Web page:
My goodbye letter to NASCAR
I have been a loyal fan of your organization for about 17 years. I cannot continue my love for the sport any longer. I am a person who understands that all people are different in their own way. But we are all humans and deserve the same civil liberties.
A member of your community, Richard Petty, would fire anemployeewho used their freedom of expression to protest during the anthem. Another, Richard Childress, saidhe would get you a ride on a Greyhound bus.
I find this to be 100 percent un-American. This country was built on people who stood up and expressed themselves on things that are just not right.
I love watching racing, but if an organization is going to act like they are back in the 1800s, then I will choose not to support them, which is my right.
Jason Weselovs, Charlotte
Find a better forum for protests
Unfortunately, Drew Brees was spot-on in taking our Panthers apart Sunday with precision and accuracy. And he was spot-on during his press conference regarding the NFL protests. As he stated, he did not agree with Trump’s remarks that were “unbecoming” of the office of the presidency. And he was sympathetic for the inequities dealt to both race and gender. But like me, he stated he will always stand up for the national anthem and our flag and all they represent.
I certainly agree with the right to peaceful protests, but the problem is this is not the appropriate forum. Protesters say this is not a protest against the flag and national anthem. But the fact is – regardless of their intentions – when they do not stand up for the national anthem, it is disrespect.
Let’s all work together to improve race relations and equal pay for women in the work force, but let’s find the proper forum.
Mike Parker, Statesville
Puckett needs a 1st Amendment lesson
In response to “Puckett: Player protests in public stadiums ‘offend’ taxpayers” (Sept. 27):
First, speak for yourself. Many, many taxpayers are not offended by players’ protests. If you were to say something that offends taxpayers, should you be prohibited from saying it in a taxpayer-funded venue, such as the city-county building?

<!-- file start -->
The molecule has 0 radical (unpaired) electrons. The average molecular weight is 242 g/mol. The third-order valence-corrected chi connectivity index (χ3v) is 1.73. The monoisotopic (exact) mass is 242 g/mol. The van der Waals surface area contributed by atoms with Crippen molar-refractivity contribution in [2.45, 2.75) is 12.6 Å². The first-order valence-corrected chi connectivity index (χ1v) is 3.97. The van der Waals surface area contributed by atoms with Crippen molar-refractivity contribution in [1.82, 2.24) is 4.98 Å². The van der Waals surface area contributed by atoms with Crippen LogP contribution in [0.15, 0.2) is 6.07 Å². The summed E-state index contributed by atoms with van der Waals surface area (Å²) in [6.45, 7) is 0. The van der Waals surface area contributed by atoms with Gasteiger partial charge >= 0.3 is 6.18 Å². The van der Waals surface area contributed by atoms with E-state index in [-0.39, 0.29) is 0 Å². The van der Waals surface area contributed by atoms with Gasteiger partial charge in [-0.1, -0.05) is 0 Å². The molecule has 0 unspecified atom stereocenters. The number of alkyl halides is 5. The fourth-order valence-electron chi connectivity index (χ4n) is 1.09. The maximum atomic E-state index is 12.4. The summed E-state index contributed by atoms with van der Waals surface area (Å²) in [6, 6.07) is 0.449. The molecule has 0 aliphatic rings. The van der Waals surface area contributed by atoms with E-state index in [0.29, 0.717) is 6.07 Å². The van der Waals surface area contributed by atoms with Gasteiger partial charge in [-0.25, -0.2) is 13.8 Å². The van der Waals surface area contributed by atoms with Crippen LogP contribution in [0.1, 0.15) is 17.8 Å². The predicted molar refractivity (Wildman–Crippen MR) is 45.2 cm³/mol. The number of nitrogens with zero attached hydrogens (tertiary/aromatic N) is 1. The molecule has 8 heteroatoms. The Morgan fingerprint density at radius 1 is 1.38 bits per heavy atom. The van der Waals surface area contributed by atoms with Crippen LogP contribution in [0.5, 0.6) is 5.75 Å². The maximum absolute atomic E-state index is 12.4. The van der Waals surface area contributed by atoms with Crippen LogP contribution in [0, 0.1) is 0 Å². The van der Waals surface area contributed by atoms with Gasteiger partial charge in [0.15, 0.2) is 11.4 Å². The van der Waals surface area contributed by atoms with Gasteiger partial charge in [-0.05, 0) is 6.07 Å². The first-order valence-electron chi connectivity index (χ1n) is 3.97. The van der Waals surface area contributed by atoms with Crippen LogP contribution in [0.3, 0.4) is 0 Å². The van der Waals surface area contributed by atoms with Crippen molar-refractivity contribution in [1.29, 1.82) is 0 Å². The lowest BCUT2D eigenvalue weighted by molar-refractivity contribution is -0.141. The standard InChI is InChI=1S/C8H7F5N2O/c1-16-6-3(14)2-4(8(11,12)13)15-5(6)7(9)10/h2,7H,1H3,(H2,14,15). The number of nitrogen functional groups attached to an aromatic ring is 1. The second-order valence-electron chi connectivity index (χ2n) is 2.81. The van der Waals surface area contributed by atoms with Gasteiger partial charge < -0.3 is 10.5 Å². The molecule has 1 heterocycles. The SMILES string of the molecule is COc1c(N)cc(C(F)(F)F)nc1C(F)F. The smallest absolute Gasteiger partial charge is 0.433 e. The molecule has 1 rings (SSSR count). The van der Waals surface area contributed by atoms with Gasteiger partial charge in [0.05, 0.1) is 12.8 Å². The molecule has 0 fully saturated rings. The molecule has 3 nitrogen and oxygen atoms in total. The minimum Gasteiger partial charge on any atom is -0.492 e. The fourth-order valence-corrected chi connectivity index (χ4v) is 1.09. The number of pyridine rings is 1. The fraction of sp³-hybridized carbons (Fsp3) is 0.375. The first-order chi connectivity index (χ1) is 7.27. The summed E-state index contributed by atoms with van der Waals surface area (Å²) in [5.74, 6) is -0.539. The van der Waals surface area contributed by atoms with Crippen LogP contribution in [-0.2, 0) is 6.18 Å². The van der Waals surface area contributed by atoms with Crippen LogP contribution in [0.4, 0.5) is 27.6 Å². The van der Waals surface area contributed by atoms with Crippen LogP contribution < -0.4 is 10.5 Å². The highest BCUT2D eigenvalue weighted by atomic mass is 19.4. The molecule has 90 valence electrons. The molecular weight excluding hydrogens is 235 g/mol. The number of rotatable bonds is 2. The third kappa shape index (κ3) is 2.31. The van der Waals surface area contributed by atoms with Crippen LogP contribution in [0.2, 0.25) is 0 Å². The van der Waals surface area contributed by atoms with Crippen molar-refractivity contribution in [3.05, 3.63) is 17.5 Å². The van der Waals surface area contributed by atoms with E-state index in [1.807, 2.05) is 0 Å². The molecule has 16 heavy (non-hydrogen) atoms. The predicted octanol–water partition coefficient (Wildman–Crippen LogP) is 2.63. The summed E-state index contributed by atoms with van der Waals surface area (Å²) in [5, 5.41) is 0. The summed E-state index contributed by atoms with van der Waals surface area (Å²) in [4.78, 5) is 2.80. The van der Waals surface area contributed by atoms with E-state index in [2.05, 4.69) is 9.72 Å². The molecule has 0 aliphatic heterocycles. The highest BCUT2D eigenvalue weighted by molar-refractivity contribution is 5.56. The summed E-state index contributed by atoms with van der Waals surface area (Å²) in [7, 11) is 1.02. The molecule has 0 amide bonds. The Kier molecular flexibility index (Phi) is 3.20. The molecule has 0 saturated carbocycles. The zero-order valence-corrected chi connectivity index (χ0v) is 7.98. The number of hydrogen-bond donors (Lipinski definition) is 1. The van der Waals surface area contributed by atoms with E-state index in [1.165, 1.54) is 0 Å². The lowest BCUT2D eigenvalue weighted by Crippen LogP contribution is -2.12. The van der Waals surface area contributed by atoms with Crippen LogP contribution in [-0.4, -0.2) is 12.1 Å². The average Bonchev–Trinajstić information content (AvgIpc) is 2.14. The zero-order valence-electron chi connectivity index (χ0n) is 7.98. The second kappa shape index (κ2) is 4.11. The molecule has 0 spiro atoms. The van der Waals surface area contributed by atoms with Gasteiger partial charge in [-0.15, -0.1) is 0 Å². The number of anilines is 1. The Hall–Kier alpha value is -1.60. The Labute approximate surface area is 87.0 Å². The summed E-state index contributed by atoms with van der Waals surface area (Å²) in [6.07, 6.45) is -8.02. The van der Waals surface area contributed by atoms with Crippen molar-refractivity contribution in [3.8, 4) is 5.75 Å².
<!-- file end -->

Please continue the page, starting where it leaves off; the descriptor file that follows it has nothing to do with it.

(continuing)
Second, if you are proposing that a municipality prohibit protests on its property then you’re clearly advocating a violation of freedom of speech.
Hank Durkin, Charlotte
Don’t tell people how to protest
I am astonished by the many folks who have written letters telling other people how and when they should protest. Or deciding, like the president, which protest efforts are acceptable and which are not, and deciding who gets to protest and who doesn’t. This is what’s really going on in my opinion – privileged white men once again deciding what’s constitutional, appropriate, and acceptable for anyone who doesn’t look, think, or vote like them. And ignorant, arrogant white people who think non-white athletes should be so grateful for their success that they should not speak out on racial issues of injustice that concern them.
As a white, privileged, formally educated woman, I applaud any non-violent protest that allows others to have a voice.
Terri Matthews, Charlotte
Just don’t play the anthem
I have a simple solution to the continuing and growing issue of players protesting when the national anthem is played before each game. Don’t play it! Play another, less controversial song or nothing at all. That change should, but won’t, satisfy everyone.
Steve Collins, Charlotte
Davidson hotel blown out of proportion
Regarding the brouhaha over the Hyatt Place hotel; I have lived in Davidson for nearly 32 years. I returned after my tenure at the college because I loved my time here and to this day have a deep seated emotional attachment.
Admittedly, I preferred the Davidson of 15 to 20 years ago – little to no traffic and those faces you didn’t know well at least you recognized.
However, we must recognize that those days are gone – forever. We can rue that loss to exhaustion but it will have no effect. Hopefully, the changes that shape the former village, now town, of Davidson can be managed and planned in such a way as to have a net positive impact.
The suggestion that a Hyatt flagged hotel would bring drugs and human trafficking is so spurious as to be laughable were not some people attempting to lend the merest modicum of credibility to these claims.
Come on, folks ... get a grip.
Ron Powell, Davidson